Safety differs among schools across the Chicago area


Ben Baker-Katz, Sports Editor

Alarms blare. Gun shots ring out. An armed gunman has entered the school.

    “The first thing that happens is that the school goes into lockdown,” Evanston Police Detective and ETHS School Resource Officer Michael Cameron says. “Then we [Cameron and/or his partner] go engage the shooter.”

     Engaging the shooter can mean everything from killing the shooter or having the shooter kill themselves. As Cameron puts it, “Just get them to stop as soon as possible.”

    This protocol has worked before. Just this past Tuesday in Great Mills, Maryland, a shooter began to fire a handgun in a hallway just before classes were beginning. Within a matter of seconds, the school resource officer shot the shooter at the scene, according to CNN.

     During this process, according to Safety Director Matthew Driscoll, the school goes into lockdown. Teachers are instructed to lock their doors and not open them for any reason.

     ETHS Safety has trained specifically for situations like these with FEMA and the Red Cross.   They have also experienced scenario-based training and discussion of everyone’s duties.

     ETHS Safety also has joined in partnerships with affected schools. They went to Columbine and spoke to the principal, SWAT, teachers and students in preparation for the future of school safety.

    Part of that future is trying to prevent these shootings from occurring in the first place.

     Cameron believes metal detectors are the best way to prevent shooters from gaining access to the building. “You can’t get a gun through a metal detector,” Cameron says.

     The main obstacle to the push for metal detectors is the appearance they give about the school.

     “There’s kind of a PR thing to [metal detectors],” Cameron says. “But we’re past the point of public relations, if you ask me. If every school in the country has metal detectors, there is no PR issue.”

    Some students, on the other hand, don’t see the benefit of metal detectors.

     “I wouldn’t feel any more safe. It would just emphasize the fact that a shooting is a possibility,” says senior Jacob Wham. “[I think] Most school shootings don’t start inside the building. They start outside and then the shooter walks in. A metal detector won’t stop them.”

     Other schools have taken that step and have implemented metal detectors into their students’ daily routines.

     Northside College Prep, in Chicago, is considered one of the top high schools in the state. They implemented metal detectors into their school in 1999, the same year they opened.

     Northside’s procedure for their metal detectors involves staff members randomly picking students on their way into the building to search their bags, and having them walk through the metal detector. This process is applied to everyone who arrives late as well, according to Ella Neurohr, a senior at Northside.

    However, Neurohr says the system doesn’t make her feel any safer.

     “It’s very easy to get around it,” she says. “Especially if you get to school early enough, they don’t care enough to check you.”

     Westinghouse College Prep in Englewood, Chicago also uses metal detectors. Their system is different than Northside’s; every student goes through the detectors on their way into the building.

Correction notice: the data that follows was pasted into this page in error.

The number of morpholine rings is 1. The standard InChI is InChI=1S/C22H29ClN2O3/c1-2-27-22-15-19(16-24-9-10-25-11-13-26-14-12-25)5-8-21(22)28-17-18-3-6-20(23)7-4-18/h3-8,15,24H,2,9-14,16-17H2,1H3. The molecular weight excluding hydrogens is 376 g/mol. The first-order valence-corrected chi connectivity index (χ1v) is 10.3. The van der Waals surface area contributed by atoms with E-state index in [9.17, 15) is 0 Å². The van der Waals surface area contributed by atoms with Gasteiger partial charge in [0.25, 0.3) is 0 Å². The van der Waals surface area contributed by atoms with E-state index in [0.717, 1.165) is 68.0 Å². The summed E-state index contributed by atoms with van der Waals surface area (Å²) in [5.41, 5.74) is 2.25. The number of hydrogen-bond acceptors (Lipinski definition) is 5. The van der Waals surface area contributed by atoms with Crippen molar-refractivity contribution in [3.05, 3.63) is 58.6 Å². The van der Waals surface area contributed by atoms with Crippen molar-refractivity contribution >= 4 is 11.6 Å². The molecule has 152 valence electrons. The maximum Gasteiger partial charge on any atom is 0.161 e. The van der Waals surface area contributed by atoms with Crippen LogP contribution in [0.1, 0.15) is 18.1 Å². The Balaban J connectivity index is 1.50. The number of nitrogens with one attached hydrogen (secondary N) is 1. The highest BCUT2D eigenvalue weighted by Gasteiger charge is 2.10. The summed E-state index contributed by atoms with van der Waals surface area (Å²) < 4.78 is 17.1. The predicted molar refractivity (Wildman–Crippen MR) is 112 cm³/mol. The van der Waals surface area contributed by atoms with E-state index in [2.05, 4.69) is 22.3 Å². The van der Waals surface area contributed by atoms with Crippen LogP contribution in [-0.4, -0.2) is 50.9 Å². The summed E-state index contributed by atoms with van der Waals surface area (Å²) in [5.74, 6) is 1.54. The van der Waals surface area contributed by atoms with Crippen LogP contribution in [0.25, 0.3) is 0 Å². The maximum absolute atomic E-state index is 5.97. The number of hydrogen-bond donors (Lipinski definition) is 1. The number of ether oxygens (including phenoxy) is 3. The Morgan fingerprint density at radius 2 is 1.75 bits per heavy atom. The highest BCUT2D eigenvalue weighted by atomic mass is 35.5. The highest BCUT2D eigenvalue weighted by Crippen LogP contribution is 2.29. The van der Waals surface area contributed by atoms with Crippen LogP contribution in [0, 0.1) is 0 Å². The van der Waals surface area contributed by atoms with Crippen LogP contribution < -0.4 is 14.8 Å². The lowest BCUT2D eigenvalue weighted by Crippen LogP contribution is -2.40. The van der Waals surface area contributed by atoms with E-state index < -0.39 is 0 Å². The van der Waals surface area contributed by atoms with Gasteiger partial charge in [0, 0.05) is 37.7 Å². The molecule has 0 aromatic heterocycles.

“They don’t seem to mind [the metal detectors],” Westinghouse teacher Melina Luna says. “Just because that’s the life they know.”

Aside from the detectors, the role that safety personnel play at Westinghouse is comparable to that of ETHS.

     “The security guards have good relationships with the students,” Luna says. “Some of the other guards coach sports.”

     When addressing an all-faculty meeting on March 12, Driscoll said that safety officers have significant impact on students at ETHS and that the “children are very important to them.”

     “If you have a good relationship with a safety officer, it makes you feel safer,” says senior Sadahri Brown.

     Some schools are on the other end of the safety spectrum and are only now beginning to hire security officers.

     Beacon Academy, home to 175 high school students and located in downtown Evanston, is one such school.

    “This is something that we’ve been thinking about for six months,” Jeff Bell, Head of School at Beacon Academy says. “Obviously, there are interior doors that secure the space for our students and our staff, so this is just an added level of security.”

     It isn’t as if Beacon is completely unprepared for a shooter situation. They run active shooter drills just like virtually every other school.

     In addition to these drills, one idea that has been floated recently that could help prevent school shootings is arming the teachers, but many do not support this idea.

    “It’s a terrible idea. There is too much that could go wrong,” Cameron says. “There are already too many guns in society.”

     Despite all of these preventative measures, there is still no real way to prevent the shootings from happening in the first place.

     “The way things are now in this country, if there is an active shooter, there is only so much you can do to prevent it,” Cameron says.

     While it is out of the school’s immediate control to prevent school shootings all together, there are things the school can do.

    “Safety is everyone’s responsibility,” Driscoll says. “If you see something, say something.”